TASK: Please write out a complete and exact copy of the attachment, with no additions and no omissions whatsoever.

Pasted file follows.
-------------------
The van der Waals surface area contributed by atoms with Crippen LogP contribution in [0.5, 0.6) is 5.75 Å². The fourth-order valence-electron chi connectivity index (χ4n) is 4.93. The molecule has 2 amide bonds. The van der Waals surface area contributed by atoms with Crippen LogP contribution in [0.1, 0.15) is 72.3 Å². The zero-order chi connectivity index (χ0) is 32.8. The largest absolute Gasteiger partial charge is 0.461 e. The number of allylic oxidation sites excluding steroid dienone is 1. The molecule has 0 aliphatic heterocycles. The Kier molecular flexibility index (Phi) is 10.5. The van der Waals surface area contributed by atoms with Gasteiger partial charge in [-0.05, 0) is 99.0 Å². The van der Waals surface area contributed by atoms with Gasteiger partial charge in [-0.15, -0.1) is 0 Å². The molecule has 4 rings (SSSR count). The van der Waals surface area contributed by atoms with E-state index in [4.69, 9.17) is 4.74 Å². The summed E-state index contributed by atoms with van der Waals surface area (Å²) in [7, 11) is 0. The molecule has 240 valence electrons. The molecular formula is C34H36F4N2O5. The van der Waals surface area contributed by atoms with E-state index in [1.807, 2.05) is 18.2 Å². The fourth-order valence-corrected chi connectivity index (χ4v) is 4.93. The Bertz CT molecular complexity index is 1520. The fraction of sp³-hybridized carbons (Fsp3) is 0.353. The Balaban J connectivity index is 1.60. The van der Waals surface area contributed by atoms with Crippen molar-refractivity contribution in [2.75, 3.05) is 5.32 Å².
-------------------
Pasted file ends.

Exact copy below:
The van der Waals surface area contributed by atoms with Crippen LogP contribution in [0.5, 0.6) is 5.75 Å². The fourth-order valence-electron chi connectivity index (χ4n) is 4.93. The molecule has 2 amide bonds. The van der Waals surface area contributed by atoms with Crippen LogP contribution in [0.1, 0.15) is 72.3 Å². The zero-order chi connectivity index (χ0) is 32.8. The largest absolute Gasteiger partial charge is 0.461 e. The number of allylic oxidation sites excluding steroid dienone is 1. The molecule has 0 aliphatic heterocycles. The Kier molecular flexibility index (Phi) is 10.5. The van der Waals surface area contributed by atoms with Gasteiger partial charge in [-0.05, 0) is 99.0 Å². The van der Waals surface area contributed by atoms with Gasteiger partial charge in [-0.15, -0.1) is 0 Å². The molecule has 4 rings (SSSR count). The van der Waals surface area contributed by atoms with E-state index in [4.69, 9.17) is 4.74 Å². The summed E-state index contributed by atoms with van der Waals surface area (Å²) in [7, 11) is 0. The molecule has 240 valence electrons. The molecular formula is C34H36F4N2O5. The van der Waals surface area contributed by atoms with E-state index in [1.807, 2.05) is 18.2 Å². The fourth-order valence-corrected chi connectivity index (χ4v) is 4.93. The Bertz CT molecular complexity index is 1520. The fraction of sp³-hybridized carbons (Fsp3) is 0.353. The Balaban J connectivity index is 1.60. The van der Waals surface area contributed by atoms with Crippen molar-refractivity contribution in [2.75, 3.05) is 5.32 Å².